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'My Abusive Mother Is In Hospice — And I Feel Nothing'

Photo: Craig Adderley, Rido, Jacob Lund / Canva
man processing his ptsd

A 59-year-old man recently penned an emotionally charged post about the feelings he’s going through as his mother moves into hospice care. According to him, he feels “nothing.”

Posted into the r/AITAH forum on Reddit, he asked whether or not it’s wrong for him to feel that way, providing readers with much-needed context in order to provide an informed opinion.

The man said he felt nothing for his mother in hospice because she had abused him.

“From the age of 4-8, I was SA by my mother,” he wrote in his post. “I've learned that her control of me was very effective. I never told my dad.” He clarified that he loved his father very much and although he never told his dad what happened, his father was a good man.

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“Sometime after I was 8, I guess I started getting chubby,” he claimed. This was a result of the control that his mother had over him. No matter how much she tried to get him to lose weight, his would continue to go up. “I moved out 6 minutes after my 18th birthday.”

As a 22-year-old man, he claimed he “somehow” found a woman who loved him and stayed with him. “We got married, and I've always had anger issues (no physical, but yelled too much) and difficulty processing emotions,” he wrote, alluding to more symptoms of his trauma.

Reactions of intense and ongoing emotional upset as well as eating disorders are both symptoms of childhood traumatic stress or sexual abuse trauma, according to the National Child Traumatic Stress Network and the American College of Obstetricians and Gynecologists.

Despite these lifelong struggles, there were many positive lights on the man’s road to recovery — he and his wife adopted a daughter, whom he loves very much and feels a lot of pride in.

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In April 2023, he added that he started feeling symptoms of PTSD.

“In April, I started having trouble concentrating, I was having restless sleep, suicidal ideation, and I couldn't stop reliving everything that she did,” he claimed. “I couldn't find a therapist, so I got in to see my PCP. As soon as she asked if I was OK, I had a nervous breakdown right there in her office.”

All of these are symptoms of PTSD, according to the National Institute of Mental Health.

His breakdown landed him in the ER and the psych ward, visits that ultimately resulted in him getting a therapist who has helped him immensely. “Since May, I've lost 65 pounds changing habits without dieting and started (gently) working out,” he claimed.

“My wife was totally blindsided by this,” he continued. “We've struggled with intimacy issues due to my shame, guilt, and self-loathing.”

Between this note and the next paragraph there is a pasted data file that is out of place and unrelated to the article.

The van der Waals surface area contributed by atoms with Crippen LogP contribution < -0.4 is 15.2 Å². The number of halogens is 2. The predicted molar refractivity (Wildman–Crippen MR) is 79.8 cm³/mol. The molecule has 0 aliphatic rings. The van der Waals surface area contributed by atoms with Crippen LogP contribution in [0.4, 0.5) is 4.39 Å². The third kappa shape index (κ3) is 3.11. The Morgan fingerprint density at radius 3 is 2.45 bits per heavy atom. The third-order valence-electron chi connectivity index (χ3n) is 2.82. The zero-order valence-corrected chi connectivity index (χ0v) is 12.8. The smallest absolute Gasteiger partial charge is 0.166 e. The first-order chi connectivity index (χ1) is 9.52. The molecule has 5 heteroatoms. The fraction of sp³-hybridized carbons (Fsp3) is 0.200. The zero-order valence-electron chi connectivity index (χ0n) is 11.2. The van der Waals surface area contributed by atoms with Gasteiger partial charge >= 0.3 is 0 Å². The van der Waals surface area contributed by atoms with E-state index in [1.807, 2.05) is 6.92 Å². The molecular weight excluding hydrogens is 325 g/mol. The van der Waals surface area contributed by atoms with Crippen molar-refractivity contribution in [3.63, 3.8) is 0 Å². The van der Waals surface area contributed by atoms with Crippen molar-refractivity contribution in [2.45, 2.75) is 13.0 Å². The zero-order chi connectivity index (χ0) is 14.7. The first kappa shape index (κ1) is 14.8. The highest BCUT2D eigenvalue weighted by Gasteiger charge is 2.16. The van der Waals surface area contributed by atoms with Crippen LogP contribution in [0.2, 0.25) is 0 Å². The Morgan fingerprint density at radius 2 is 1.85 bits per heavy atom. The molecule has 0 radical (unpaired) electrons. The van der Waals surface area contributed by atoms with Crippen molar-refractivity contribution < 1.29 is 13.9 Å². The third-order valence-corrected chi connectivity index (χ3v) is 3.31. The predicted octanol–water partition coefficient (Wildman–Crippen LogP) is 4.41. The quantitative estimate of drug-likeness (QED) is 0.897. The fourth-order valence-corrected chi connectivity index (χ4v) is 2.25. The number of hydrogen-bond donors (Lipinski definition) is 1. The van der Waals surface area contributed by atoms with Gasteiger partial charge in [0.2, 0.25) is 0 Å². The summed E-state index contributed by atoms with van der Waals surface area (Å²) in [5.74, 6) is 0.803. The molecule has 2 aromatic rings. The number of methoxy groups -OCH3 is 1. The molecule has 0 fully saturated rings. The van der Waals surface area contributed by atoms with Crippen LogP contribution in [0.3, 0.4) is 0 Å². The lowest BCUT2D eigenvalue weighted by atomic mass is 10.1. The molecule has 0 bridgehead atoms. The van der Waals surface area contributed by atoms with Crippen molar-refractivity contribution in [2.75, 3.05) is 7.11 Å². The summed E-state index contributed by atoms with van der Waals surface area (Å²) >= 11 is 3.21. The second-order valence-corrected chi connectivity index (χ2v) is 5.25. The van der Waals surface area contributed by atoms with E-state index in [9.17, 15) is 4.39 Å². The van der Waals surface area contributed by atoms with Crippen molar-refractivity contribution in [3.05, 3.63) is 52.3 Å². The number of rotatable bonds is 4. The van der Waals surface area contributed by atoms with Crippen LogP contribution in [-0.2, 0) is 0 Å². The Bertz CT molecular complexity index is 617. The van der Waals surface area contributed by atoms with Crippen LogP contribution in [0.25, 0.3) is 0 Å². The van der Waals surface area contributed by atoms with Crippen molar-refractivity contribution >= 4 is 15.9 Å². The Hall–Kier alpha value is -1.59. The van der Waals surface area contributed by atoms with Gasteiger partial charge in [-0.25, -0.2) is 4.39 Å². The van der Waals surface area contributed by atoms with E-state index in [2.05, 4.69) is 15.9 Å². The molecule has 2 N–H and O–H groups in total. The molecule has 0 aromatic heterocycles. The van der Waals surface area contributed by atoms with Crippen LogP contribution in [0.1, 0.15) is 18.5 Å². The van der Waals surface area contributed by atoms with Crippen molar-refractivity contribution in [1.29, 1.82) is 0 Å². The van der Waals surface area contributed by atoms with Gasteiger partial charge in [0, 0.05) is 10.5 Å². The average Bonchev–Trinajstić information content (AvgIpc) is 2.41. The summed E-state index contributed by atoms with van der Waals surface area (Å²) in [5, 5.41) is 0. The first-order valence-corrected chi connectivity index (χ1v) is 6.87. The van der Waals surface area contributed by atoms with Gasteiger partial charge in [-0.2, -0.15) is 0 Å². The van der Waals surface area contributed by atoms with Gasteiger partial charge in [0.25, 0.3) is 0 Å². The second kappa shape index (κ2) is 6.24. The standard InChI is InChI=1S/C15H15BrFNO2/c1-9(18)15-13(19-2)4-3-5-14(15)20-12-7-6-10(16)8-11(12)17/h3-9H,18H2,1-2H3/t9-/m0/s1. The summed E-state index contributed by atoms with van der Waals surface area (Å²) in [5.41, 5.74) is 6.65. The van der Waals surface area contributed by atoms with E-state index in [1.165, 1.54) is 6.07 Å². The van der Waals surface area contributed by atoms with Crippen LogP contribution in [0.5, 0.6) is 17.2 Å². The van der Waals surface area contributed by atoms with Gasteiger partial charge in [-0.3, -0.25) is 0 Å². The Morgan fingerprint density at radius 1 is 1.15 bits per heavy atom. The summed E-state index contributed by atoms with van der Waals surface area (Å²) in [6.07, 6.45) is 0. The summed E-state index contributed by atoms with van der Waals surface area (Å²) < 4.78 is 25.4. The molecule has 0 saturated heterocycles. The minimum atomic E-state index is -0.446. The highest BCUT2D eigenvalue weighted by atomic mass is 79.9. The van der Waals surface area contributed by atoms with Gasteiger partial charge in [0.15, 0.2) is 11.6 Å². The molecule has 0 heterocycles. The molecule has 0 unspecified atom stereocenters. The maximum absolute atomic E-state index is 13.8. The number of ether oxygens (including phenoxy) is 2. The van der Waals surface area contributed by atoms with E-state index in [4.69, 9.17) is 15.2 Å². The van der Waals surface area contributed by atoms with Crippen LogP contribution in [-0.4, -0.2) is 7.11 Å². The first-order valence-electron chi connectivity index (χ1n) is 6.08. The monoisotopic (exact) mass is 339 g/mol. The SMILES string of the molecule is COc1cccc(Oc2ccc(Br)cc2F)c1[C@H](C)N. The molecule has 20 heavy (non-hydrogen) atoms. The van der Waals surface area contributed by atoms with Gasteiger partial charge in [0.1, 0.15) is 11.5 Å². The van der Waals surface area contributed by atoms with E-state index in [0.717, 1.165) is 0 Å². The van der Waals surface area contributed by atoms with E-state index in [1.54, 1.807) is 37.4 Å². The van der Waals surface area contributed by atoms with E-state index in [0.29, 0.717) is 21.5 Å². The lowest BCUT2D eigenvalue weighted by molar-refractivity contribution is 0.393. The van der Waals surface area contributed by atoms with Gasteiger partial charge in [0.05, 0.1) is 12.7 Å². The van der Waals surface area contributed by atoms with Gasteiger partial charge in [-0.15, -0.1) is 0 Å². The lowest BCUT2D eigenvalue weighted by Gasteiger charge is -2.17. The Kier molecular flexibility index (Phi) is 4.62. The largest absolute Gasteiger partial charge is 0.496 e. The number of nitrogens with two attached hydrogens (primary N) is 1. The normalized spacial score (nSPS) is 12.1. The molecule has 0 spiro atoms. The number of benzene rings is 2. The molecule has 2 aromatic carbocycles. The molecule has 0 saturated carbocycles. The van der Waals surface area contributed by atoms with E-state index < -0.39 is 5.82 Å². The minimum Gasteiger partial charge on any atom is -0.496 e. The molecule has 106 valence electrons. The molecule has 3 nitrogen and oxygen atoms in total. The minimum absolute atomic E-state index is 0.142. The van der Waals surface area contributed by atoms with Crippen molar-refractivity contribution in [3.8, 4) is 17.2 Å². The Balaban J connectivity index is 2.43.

Not only that, but she had asked him if he had ever abused their daughter. He wrote, “I respect and appreciate the strength it took for her to protect our kid. PLEASE DO NOT judge her for asking. She needed to know, and I needed her to know. I told my wife no and told her to take our daughter to her therapist.”

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He continued to preach therapy as it has been helpful in all of their lives — they’re in couples therapy, his daughter’s in therapy, and he’s in his own individual therapy.

The American Psychiatric Association claims that about 75% of people who enter psychotherapy show some benefit from it. “So I'll be in therapy for the rest of my life, but it's so worth it,” he wrote.

But as his mother moved into hospice, he felt absolutely nothing.

“I thought I would feel good when she died, but honestly, I feel nothing,” he wrote toward the end. “I don't intend to visit. I won't be attending any memorial. Nobody in the family knows what happened, and I'm not interested in telling them.”

His feelings are his own, and he wonders whether or not he is in the right state of mind to reach those kinds of conclusions, but he has every right to react in the way that feels right to him.

Providing an update, he revealed that his mother had, in fact, passed away. But he left it at that, signifying that maybe he continued to feel nothing.

According to the Criminal Injuries Helpline in the UK, it's completely normal to feel nothing in this situation. "Victims of abuse commonly experience feelings of ‘flight or flight’ due to the threat and risk of being abused again," they wrote. "When this threat is suddenly removed, victims are often unable to process their emotions and may feel numb or detached from the death of an abuser."

It's important to note that there is no right or wrong way to feel in this scenario. Situations like these bring up deeply powerful emotions that can be difficult to process and may be handled differently depending on the person.

“Some things are beyond forgiveness,” the top comment on the man's post read. “I'd say it's normal to feel numb, you think it might be a relief or even a 'joyous' moment but in reality it's just the closure of a chapter of your life.” This is another way to look at it.

As this chapter of his life closes, hopefully he can move forward with healing and focusing on his life with his family.

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Isaac Serna-Diez is an Assistant Editor for YourTango who focuses on entertainment and news, social justice, and politics.